Race weekend was finally here. I carpooled up to NH with some friends on Friday morning - we left about 4 hours later than initially planned (my fault), made alot of bathroom stops along the way (we were all obssessed with getting ourselves properly hydrated for the long day on Sunday), stopped at my parent's place for dinner, and finally made it up to Bristol, NH twelve hours after we started the drive - 11pm on Friday night. The cabin we stayed in was right on the lake, it was great, as were the people we were staying with. We slept in a bit on Saturday morning, had a leisurely breakfast as we waited for it to warm up outside, and around 9am we put on our wetsuits because we were all going to swim out to the little island and back. It was sooo cold at first, and I really didn't enjoy the swim out to the island. But the swim back was really great - the water was so clean and clear, it was chilly but I was used to it at that point so it was actually enjoyable, and it was really easy to get into a rhythm. I decided that I would definitely need to get in the water on Sunday before the race and swim, just so I would be more comfortable at the start. Then we all jumped on our bikes for a 30 minute ride - we ended up over at the race site during the oly distance race so we biked up and down the run course, cheering people on. We saw lots of Team Zers, it was so much fun. Then it was back to the house for a 15 minute run. It was such a hot day so we cooled off in the lake afterwards. I don't really know where the rest of the day went - we cleaned up, went to packet pickup, thought about all the stuff we needed to do that night to be prepared for race morning (clean up the bikes, rack them, get hydration and nutrition stuff all set). I really came to realize that triathlon is perfect for Type A personalities and just a hassle for the rest of us - I am completely not Type A. That's what I love about running races - you eat pasta the night before, roll out of bed and grab a bagel the next morning, grab your running shoes and race number and get yourself down to the start line. With triathlon there is so much other crap to think about - your water bottles, filling up your bento boxes, do you have all of the clif bars you want, what flavors, how many packets of jelly-beans to bring, did you remember a towel for transition, is your bike not falling apart, is it clean, is it greased, where the heck will you put your spare tube, buying the wrong CO2 cartridges, how much Perpetuem to put in the multi-hour bottle, getting to the race site hours before race start so you can set all of your crap up and eat a few more times. I think there's a good business opportunity to create a company that sends people to get a non-Type A triathlete all prepared for race day - they take care of your bike, nutrition, etc. All the non-Type A triathlete would have to do is simply show up. I need one of those people.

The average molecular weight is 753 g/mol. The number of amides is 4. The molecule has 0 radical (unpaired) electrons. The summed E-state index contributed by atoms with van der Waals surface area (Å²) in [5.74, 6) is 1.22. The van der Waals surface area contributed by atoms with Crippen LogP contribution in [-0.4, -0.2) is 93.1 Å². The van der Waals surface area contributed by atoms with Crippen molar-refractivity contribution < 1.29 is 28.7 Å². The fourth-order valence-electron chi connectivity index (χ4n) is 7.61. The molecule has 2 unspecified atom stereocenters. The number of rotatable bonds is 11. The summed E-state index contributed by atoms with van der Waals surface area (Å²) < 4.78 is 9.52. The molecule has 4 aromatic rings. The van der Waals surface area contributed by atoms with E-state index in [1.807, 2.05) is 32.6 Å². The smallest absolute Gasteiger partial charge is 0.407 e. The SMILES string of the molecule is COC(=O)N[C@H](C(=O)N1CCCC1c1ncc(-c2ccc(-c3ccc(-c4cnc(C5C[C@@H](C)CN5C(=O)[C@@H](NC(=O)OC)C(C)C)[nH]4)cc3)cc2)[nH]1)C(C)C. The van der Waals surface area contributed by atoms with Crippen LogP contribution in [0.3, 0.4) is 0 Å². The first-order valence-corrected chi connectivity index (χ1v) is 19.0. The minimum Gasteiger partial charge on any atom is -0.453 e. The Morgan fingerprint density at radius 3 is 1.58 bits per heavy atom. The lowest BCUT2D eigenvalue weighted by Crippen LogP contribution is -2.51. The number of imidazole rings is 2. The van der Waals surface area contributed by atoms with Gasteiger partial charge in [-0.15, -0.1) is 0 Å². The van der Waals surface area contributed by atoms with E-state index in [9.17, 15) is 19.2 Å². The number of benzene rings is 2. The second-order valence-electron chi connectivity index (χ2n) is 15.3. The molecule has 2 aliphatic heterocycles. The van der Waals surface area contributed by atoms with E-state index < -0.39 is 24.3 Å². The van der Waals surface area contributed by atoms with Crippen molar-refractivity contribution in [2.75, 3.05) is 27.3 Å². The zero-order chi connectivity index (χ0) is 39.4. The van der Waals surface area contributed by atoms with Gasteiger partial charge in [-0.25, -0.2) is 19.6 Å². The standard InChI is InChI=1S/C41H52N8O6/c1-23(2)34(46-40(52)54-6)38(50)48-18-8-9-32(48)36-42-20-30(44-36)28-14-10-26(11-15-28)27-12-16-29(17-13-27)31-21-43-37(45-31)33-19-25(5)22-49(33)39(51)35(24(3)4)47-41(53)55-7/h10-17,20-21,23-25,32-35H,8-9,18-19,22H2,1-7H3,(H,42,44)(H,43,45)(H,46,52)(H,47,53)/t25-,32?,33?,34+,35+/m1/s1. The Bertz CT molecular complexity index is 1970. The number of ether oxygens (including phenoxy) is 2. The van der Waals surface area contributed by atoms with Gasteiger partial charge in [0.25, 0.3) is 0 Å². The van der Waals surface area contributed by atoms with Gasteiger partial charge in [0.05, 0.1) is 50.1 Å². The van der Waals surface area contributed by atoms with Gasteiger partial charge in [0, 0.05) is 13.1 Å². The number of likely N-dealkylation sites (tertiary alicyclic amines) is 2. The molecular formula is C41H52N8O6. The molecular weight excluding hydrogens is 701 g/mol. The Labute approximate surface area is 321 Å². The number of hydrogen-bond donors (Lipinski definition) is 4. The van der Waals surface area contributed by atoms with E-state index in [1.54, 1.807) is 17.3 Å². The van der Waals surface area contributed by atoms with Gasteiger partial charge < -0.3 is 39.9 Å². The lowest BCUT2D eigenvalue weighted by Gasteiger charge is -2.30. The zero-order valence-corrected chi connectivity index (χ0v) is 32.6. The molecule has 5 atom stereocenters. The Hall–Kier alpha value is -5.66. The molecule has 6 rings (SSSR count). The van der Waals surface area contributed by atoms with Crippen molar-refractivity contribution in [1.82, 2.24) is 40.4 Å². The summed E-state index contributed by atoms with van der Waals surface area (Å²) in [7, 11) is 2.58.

But, I digress. Because of my frenzy of bike cleaning and last minute preparations, I didn't get to bed until 10:30ish and about 20 minutes later I realized that my air mattress must've sprung a leak because I was suddenly laying on the hardwood floor. I ended up (literally) curling up on the loveseat in the living room, legs hanging over the end of the armrest, and just slept there the whole night. Strangely enough, I wasn't nervous about the race. Race morning came around and I still wasn't nervous. I ate oatmeal and a bagel, drank some water, got ready to go pretty quickly, and still wasn't very nervous. We made it to the race area, bikes in tow, got a prime parking spot, got body marked, racked the bikes, and went to hang out at the Team Z tent until race start. It was really great having everyone around, hanging out with everyone released alot of tension and helped us all forget that we were basically going to be beating ourselves up nonstop for the next six hours. Six hours is a long, long time. Anyways, we got suited up in the wetsuits, went down to the water for some practice swims, and then headed to the start line.